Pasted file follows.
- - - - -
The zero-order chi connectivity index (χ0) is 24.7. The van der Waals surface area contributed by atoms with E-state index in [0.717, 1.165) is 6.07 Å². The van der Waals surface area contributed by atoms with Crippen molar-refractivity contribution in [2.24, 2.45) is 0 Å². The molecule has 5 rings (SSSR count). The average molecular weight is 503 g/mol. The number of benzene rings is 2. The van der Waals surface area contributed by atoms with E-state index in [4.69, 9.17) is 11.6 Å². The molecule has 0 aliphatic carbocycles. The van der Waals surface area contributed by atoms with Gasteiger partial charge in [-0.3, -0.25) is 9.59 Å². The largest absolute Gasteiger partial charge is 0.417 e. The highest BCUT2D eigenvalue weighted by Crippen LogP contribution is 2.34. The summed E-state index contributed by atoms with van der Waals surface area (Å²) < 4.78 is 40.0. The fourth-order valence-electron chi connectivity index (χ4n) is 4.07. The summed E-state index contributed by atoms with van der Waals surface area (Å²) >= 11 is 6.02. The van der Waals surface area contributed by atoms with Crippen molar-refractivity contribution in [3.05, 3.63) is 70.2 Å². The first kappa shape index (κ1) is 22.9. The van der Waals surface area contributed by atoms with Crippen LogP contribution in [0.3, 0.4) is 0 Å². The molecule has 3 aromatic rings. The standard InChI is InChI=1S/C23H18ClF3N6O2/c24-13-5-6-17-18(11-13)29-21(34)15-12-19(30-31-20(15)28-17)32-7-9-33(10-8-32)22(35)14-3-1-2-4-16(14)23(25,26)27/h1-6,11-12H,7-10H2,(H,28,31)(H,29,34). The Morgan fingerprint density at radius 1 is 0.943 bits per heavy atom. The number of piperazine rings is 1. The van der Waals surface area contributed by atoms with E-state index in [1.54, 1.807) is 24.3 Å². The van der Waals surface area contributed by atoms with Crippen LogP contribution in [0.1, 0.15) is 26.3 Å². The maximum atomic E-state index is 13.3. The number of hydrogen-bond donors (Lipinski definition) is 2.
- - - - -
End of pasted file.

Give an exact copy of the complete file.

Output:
The zero-order chi connectivity index (χ0) is 24.7. The van der Waals surface area contributed by atoms with E-state index in [0.717, 1.165) is 6.07 Å². The van der Waals surface area contributed by atoms with Crippen molar-refractivity contribution in [2.24, 2.45) is 0 Å². The molecule has 5 rings (SSSR count). The average molecular weight is 503 g/mol. The number of benzene rings is 2. The van der Waals surface area contributed by atoms with E-state index in [4.69, 9.17) is 11.6 Å². The molecule has 0 aliphatic carbocycles. The van der Waals surface area contributed by atoms with Gasteiger partial charge in [-0.3, -0.25) is 9.59 Å². The largest absolute Gasteiger partial charge is 0.417 e. The highest BCUT2D eigenvalue weighted by Crippen LogP contribution is 2.34. The summed E-state index contributed by atoms with van der Waals surface area (Å²) < 4.78 is 40.0. The fourth-order valence-electron chi connectivity index (χ4n) is 4.07. The summed E-state index contributed by atoms with van der Waals surface area (Å²) >= 11 is 6.02. The van der Waals surface area contributed by atoms with Crippen molar-refractivity contribution in [3.05, 3.63) is 70.2 Å². The first kappa shape index (κ1) is 22.9. The van der Waals surface area contributed by atoms with Crippen LogP contribution in [0.3, 0.4) is 0 Å². The molecule has 3 aromatic rings. The standard InChI is InChI=1S/C23H18ClF3N6O2/c24-13-5-6-17-18(11-13)29-21(34)15-12-19(30-31-20(15)28-17)32-7-9-33(10-8-32)22(35)14-3-1-2-4-16(14)23(25,26)27/h1-6,11-12H,7-10H2,(H,28,31)(H,29,34). The Morgan fingerprint density at radius 1 is 0.943 bits per heavy atom. The number of piperazine rings is 1. The van der Waals surface area contributed by atoms with E-state index in [1.54, 1.807) is 24.3 Å². The van der Waals surface area contributed by atoms with Crippen LogP contribution in [0.1, 0.15) is 26.3 Å². The maximum atomic E-state index is 13.3. The number of hydrogen-bond donors (Lipinski definition) is 2.